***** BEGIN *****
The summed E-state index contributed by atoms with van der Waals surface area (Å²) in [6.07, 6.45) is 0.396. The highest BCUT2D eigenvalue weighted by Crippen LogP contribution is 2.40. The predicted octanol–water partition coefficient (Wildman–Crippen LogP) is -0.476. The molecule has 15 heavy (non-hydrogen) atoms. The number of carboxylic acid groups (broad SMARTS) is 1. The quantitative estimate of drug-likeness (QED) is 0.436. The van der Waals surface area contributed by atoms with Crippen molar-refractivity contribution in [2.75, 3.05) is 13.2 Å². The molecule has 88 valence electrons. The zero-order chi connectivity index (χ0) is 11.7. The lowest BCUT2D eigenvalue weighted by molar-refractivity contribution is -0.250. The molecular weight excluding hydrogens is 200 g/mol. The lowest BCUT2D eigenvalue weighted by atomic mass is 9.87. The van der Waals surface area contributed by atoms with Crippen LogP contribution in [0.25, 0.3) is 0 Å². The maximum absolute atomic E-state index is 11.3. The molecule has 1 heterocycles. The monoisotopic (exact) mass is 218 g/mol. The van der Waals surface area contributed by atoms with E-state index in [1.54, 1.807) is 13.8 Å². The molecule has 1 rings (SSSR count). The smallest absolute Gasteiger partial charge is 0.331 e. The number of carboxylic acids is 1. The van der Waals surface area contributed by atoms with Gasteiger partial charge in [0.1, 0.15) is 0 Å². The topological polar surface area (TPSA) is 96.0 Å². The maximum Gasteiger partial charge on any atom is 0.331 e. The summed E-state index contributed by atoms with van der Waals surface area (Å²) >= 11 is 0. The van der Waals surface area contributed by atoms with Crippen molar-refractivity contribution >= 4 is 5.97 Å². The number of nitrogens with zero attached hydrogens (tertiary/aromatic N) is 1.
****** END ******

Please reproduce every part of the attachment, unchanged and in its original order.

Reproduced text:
The summed E-state index contributed by atoms with van der Waals surface area (Å²) in [6.07, 6.45) is 0.396. The highest BCUT2D eigenvalue weighted by Crippen LogP contribution is 2.40. The predicted octanol–water partition coefficient (Wildman–Crippen LogP) is -0.476. The molecule has 15 heavy (non-hydrogen) atoms. The number of carboxylic acid groups (broad SMARTS) is 1. The quantitative estimate of drug-likeness (QED) is 0.436. The van der Waals surface area contributed by atoms with Crippen molar-refractivity contribution in [2.75, 3.05) is 13.2 Å². The molecule has 88 valence electrons. The zero-order chi connectivity index (χ0) is 11.7. The lowest BCUT2D eigenvalue weighted by molar-refractivity contribution is -0.250. The molecular weight excluding hydrogens is 200 g/mol. The lowest BCUT2D eigenvalue weighted by atomic mass is 9.87. The van der Waals surface area contributed by atoms with Crippen LogP contribution in [0.25, 0.3) is 0 Å². The maximum absolute atomic E-state index is 11.3. The molecule has 1 heterocycles. The monoisotopic (exact) mass is 218 g/mol. The van der Waals surface area contributed by atoms with E-state index in [1.54, 1.807) is 13.8 Å². The molecule has 1 rings (SSSR count). The smallest absolute Gasteiger partial charge is 0.331 e. The number of carboxylic acids is 1. The van der Waals surface area contributed by atoms with Gasteiger partial charge in [0.1, 0.15) is 0 Å². The topological polar surface area (TPSA) is 96.0 Å². The maximum Gasteiger partial charge on any atom is 0.331 e. The summed E-state index contributed by atoms with van der Waals surface area (Å²) >= 11 is 0. The van der Waals surface area contributed by atoms with Crippen molar-refractivity contribution >= 4 is 5.97 Å². The number of nitrogens with zero attached hydrogens (tertiary/aromatic N) is 1.